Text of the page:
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MORTUARY
1983 / Horror
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7.5 / 10
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Directed by Howard Avedis
Written by Howard Avedis and Marlene Schmidt
Starring Mary Beth McDonough, David Wysocki, Bill Paxton, Lynda Day George and Christopher George

Convinced that her father's death was not accidental, a beautiful girl decides to investigate to find out the truth, aided by her boyfriend. Her sleuthing draws her to a local mortuary, where many secrets will be revealed.

The following tags are associated with this movie: slasher
Mortuary (1983)
Review by Bradley Frohloff

7 / 10
This is a long-forgotten slasher movie, featuring a young Bill Paxton. It is fairly light on kills but does have a hooded killer chasing a few people around in typical early 80's fashion. The dialogue at times is a bit corny, the movie is a little slow, but it does have that obscure slasher vibe that many fiends from this decade would be attracted to.

The funniest thing I thought about it was that it's quite clear who the killer is. If you pause at the right times or look hard enough at his face (of which there are many scenes to do so), it's easy to see who that face belongs to. The movie contains one of my favourite types of endings, which were prominent in 70's/80's horror movies where they freeze frame a surprise at the end. I often love when a movie has one of those.

Mortuary is worth checking out if you're into slasher movies but it's certainly lacking a few things that really make a slasher movie great. Though if the mother and daughter combo in this movie were each a slice of bread, I'd be more than happy to provide the meat for that sandwich.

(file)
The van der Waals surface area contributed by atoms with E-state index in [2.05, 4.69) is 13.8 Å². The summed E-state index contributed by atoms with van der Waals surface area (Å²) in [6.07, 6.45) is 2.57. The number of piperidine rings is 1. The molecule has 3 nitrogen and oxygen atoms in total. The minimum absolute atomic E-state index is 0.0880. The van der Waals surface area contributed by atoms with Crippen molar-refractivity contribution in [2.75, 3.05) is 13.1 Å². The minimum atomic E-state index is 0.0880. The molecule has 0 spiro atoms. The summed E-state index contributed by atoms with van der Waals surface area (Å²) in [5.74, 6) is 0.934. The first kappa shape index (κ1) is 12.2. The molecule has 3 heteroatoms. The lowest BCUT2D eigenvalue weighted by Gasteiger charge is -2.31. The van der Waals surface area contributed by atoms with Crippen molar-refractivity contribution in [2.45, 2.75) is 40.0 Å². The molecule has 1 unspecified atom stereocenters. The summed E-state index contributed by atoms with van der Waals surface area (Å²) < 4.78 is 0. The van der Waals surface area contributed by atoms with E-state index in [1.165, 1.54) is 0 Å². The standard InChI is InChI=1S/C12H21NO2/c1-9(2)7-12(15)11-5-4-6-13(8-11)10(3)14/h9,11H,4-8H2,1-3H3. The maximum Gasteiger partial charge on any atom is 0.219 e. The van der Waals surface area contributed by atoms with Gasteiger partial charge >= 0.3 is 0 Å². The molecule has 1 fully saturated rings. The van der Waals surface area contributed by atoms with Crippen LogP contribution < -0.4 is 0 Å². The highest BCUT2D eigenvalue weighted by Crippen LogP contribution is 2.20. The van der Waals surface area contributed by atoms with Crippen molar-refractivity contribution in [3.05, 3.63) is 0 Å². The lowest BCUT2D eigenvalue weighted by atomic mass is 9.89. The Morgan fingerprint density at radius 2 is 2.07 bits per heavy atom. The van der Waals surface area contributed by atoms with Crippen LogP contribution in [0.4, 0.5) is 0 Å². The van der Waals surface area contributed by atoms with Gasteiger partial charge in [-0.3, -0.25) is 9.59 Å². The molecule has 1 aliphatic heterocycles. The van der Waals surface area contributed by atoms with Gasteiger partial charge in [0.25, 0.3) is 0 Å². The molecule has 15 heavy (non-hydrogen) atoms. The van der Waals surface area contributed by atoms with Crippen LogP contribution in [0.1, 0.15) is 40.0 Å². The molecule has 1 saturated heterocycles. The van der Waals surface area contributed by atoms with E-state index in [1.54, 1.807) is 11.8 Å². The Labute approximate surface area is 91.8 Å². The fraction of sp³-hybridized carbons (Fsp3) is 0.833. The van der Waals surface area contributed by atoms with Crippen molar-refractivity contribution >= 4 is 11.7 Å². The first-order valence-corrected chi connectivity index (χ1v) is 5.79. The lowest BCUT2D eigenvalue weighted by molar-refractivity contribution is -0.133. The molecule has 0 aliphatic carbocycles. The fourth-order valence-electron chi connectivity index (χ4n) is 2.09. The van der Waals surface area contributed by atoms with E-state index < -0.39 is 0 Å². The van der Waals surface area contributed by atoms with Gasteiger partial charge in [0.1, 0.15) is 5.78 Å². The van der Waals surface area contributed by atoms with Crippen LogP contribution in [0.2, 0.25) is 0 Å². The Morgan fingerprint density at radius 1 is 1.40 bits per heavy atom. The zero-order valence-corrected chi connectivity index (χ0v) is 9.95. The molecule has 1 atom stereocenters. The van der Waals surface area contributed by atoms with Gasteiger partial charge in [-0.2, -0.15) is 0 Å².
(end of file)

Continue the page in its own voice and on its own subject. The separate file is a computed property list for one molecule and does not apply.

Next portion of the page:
Mortuary (1983)
Review by Michael Mahoney

8 / 10
I've long heard about this film, and for some time now, have been interested in seeing it. Does it live up to my expectations? For the most part, but it does have one glaring problem.

Mortuary has a lot of class for a slasher, and while the story itself was lacking in the atmosphere I was hoping it'd convey, there are plenty of suspenseful and well-done scenes. The setting, a coastal California city, stood out, and many of the actors were solid.

Mary McDonough, David Wysocki, Christopher George, and Bill Paxton all stood out positively (which, for George, is a good thing, as this is his final film before his death). Paxton in particular did extremely well with his role, a quirky, possibly messed up son of a mortician. He was over-the-top at times (the scene with him skipping through the graveyard was a bit much), but his character was fun, especially toward the end.

While we had decent suspense throughout, the one big problem with this film is lack of kills. On-screen, we get very little in the way of deaths, which is disappointing, as the few we do get are decently well-done. Something like two, three death scenes tops doesn't really do it for me, and while certainly the story was interesting and captivating, a few additional tertiary characters to be bumped off would have made a positive difference.

That said, Mortuary ended up as a fine film. Sure, the route it took was one almost utterly expected (the ending itself wasn't too far removed from Happy Birthday to Me), but this film took it with class. A solid movie, I just wish it had spent a bit more time giving us some kills. Otherwise, this is certainly worth a look for fans of the slasher subgenre.
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Leatherface (2017)


Psycho II (1983)
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